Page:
Dr Stuart Capstick

Dr Stuart Capstick

Research Fellow

School of Psychology

Email:
capsticksb@cardiff.ac.uk
Telephone:
+44 (0)29 2087 6262
Location:
Tower Building, 70 Park Place, Cardiff, CF10 3AT

I am interested in how people understand and respond to climate change. What determines our level of interest and concern about this topic? What are the drivers of personal action and how can we communicate and involve people better with this topic?

I work on the Low-Carbon Lifestyles and Behavioural Spillover (CASPI) project as a Research  Fellow. This project aims to understand how environmentally-friendly lifestyles are understood and develop within different cultures. My main focus within CASPI is to design and analyse cross-national surveys carried out in various countries, including China, India, Brazil and South Africa. I also work on The Climate Communication Project with a diverse group of practitioners, all of whom are interested in developing effective approaches to climate change communication.

Undergraduate education

BSc Psychology, Plymouth University

Postgraduate education

Master in Research Methods, University of Bath
PhD in Psychology, Cardiff University

Employment

March 2015 – present: Research  Fellow, School of Psychology, Cardiff University

November 2011 – February 2015:  Research Associate, School of Psychology, Cardiff University

October 2008 – October 2011: PhD  student, School of Psychology, Cardiff University

June 2006 – February 2007:  Research assistant, School of Pharmacy, University of Otago, New Zealand.

2018

2017

2016

2015

2014

2013

2012

2011

2010

2009

2008

2007

2002

Research topics and related papers

My main research focus is on cross-cultural understanding of climate change and environmentally-significant behaviours. I am working with Dr Nick Nash and Prof Lorraine Whitmarsh within the CASPI project at Cardiff University to examine the cultural, contextual and personal factors  underpinning sustainable lifestyles. In particular, we are interested in the ways in which discrete pro-environmental behaviours (such as the use of public transport or cycling) relate to other behaviours of relevance to personal emissions. Our research aims to better understand the conditions under which adopting certain behaviours might lead to uptake of other actions, a process termed behavioural 'spillover’.

I also work on the The Climate Communication Project together with researchers from the natural and social sciences, and practitioners from climate change NGOs, in order to develop a better understanding of how best to communicate climate change. This has involved surveying UK capacity and expertise on climate change communication, and synthesising research findings, as well as carrying out expert workshops to consolidate our understanding of approaches in this area.

Other research I have carried out, in which I maintain an active interest, includes the role of personal experience on climate change perceptions; public understanding of ocean acidification; use of artistic approaches to communicate climate change; applying social science techniques to exploring water use practices in Africa; and the ways in which people’s views on climate change have developed over time.

I am an active member of the Tyndall Centre for Climate Change Research. I have worked with colleagues within this network on options for achieving radical emissions reduction through behaviour and lifestyle change, as well as ways of reducing the carbon footprint from our research  activity. This latter work was discussed in a 2015 Nature editorial.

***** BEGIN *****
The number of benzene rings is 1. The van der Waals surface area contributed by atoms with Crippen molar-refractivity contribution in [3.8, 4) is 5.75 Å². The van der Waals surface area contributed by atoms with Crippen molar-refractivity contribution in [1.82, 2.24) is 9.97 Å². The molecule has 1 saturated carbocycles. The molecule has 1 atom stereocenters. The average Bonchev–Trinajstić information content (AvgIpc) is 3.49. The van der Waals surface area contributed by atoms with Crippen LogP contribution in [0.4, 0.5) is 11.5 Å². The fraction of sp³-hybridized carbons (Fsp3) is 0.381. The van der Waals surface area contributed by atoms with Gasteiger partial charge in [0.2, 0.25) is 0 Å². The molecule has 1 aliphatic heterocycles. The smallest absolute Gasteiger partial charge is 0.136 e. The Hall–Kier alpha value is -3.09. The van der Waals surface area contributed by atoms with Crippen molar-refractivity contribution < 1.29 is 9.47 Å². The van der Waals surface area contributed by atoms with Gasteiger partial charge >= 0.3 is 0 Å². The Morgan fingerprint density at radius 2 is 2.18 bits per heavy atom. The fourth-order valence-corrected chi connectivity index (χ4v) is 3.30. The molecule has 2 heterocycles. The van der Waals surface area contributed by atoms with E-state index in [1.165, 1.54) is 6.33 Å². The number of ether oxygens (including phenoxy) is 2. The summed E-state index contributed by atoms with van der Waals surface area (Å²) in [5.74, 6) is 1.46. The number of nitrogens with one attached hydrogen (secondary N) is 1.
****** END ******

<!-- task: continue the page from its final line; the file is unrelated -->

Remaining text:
Capstick, S. B., Pidgeon, N. F. and Henwood, K. (in press). Stability  and change in British public discourses about climate change between 1997 and  2010. Environmental Values,  forthcoming.

Capstick, S. B.,  Whitmarsh, L. E., Poortinga, W., Pidgeon, N. F. and  Upham, P. (2015). International  trends in public perceptions of climate change over the past quarter century. Wiley  Interdisciplinary Reviews: Climate Change, 6(1), 35-61. (10.1002/wcc.321)

Capstick, S. B.,  Lorenzoni, I., Corner, A. and Whitmarsh, L. E. (2015). Prospects for radical emissions  reduction through behavior and lifestyle change. Carbon  Management (10.1080/17583004.2015.1020011)

Capstick, S. B. and  Pidgeon, N. F. (2014). Public  perception of cold weather events as evidence for and against climate change. Climatic  Change, 122(4), 695-708. (10.1007/s10584-013-1003-1)

Capstick, S. B. and  Pidgeon, N. F. (2014). What  is climate change scepticism? Examination of the concept using a mixed methods  study of the UK public. Global Environmental Change, 24, 389-401.  (10.1016/j.gloenvcha.2013.08.012)

Funding

The Climate Communication Project – NERC £100,123

Resilience In Groundwater Supply Systems: integrating resource-based approaches with agency, behaviour and choice in West Africa (RIGGS) – NERC / Global Challenges Research Fund £154,406

Water Resilience in Namibia and South Africa – Global Challenges Research Fund £43,308

Public perceptions of climate change in the immediate aftermath of major national flooding – ESRC £181,446

. Funded by ESRC: £181,446.

Research group

Social and environmental psychology

Research collaborators

Prof Lorraine Whitmarsh and Dr  Nick Nash (CASPI).

Prof Nick Pidgeon, Dr Christina  Demski and members of the Understanding Risk Group at Cardiff University.

Researchers across the Tyndall  Centre for Climate Change Research.

Dr Adam Corner, Climate Outreach  and Information Network (COIN).

Dr Sarah Hemstock, University of  the South Pacific.

Media activities

I occasionally find my way into the media, for example a 2014 article  for The Guardian.